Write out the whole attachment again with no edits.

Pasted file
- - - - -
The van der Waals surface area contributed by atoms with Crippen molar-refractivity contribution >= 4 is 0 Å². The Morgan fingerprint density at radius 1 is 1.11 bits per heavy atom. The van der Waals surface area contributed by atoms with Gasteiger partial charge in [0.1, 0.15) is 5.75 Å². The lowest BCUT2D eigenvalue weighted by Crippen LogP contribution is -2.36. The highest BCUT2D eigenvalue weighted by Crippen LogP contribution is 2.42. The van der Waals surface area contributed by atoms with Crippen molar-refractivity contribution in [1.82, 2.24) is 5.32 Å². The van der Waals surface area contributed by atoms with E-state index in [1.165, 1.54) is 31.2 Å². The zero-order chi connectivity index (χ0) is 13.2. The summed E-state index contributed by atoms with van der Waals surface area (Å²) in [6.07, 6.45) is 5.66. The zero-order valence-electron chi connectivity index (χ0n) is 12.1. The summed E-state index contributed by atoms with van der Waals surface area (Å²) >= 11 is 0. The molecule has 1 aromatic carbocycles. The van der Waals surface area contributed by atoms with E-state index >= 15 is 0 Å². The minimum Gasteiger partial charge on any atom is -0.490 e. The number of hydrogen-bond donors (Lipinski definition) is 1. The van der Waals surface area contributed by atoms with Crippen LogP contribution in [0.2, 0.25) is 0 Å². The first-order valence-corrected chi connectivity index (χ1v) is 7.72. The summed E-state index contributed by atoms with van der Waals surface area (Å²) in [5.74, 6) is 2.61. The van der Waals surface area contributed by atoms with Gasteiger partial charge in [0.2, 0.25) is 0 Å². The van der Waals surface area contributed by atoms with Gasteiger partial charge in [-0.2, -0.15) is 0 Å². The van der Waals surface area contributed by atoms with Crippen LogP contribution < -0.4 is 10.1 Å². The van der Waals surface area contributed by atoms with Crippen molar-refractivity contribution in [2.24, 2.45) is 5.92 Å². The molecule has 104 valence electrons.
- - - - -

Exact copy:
The van der Waals surface area contributed by atoms with Crippen molar-refractivity contribution >= 4 is 0 Å². The Morgan fingerprint density at radius 1 is 1.11 bits per heavy atom. The van der Waals surface area contributed by atoms with Gasteiger partial charge in [0.1, 0.15) is 5.75 Å². The lowest BCUT2D eigenvalue weighted by Crippen LogP contribution is -2.36. The highest BCUT2D eigenvalue weighted by Crippen LogP contribution is 2.42. The van der Waals surface area contributed by atoms with Crippen molar-refractivity contribution in [1.82, 2.24) is 5.32 Å². The van der Waals surface area contributed by atoms with E-state index in [1.165, 1.54) is 31.2 Å². The zero-order chi connectivity index (χ0) is 13.2. The summed E-state index contributed by atoms with van der Waals surface area (Å²) in [6.07, 6.45) is 5.66. The zero-order valence-electron chi connectivity index (χ0n) is 12.1. The summed E-state index contributed by atoms with van der Waals surface area (Å²) >= 11 is 0. The molecule has 1 aromatic carbocycles. The van der Waals surface area contributed by atoms with E-state index >= 15 is 0 Å². The minimum Gasteiger partial charge on any atom is -0.490 e. The number of hydrogen-bond donors (Lipinski definition) is 1. The van der Waals surface area contributed by atoms with Crippen LogP contribution in [0.2, 0.25) is 0 Å². The first-order valence-corrected chi connectivity index (χ1v) is 7.72. The summed E-state index contributed by atoms with van der Waals surface area (Å²) in [5.74, 6) is 2.61. The van der Waals surface area contributed by atoms with Gasteiger partial charge in [0.2, 0.25) is 0 Å². The van der Waals surface area contributed by atoms with Gasteiger partial charge in [-0.2, -0.15) is 0 Å². The van der Waals surface area contributed by atoms with Crippen LogP contribution < -0.4 is 10.1 Å². The van der Waals surface area contributed by atoms with Crippen molar-refractivity contribution in [2.24, 2.45) is 5.92 Å². The molecule has 104 valence electrons.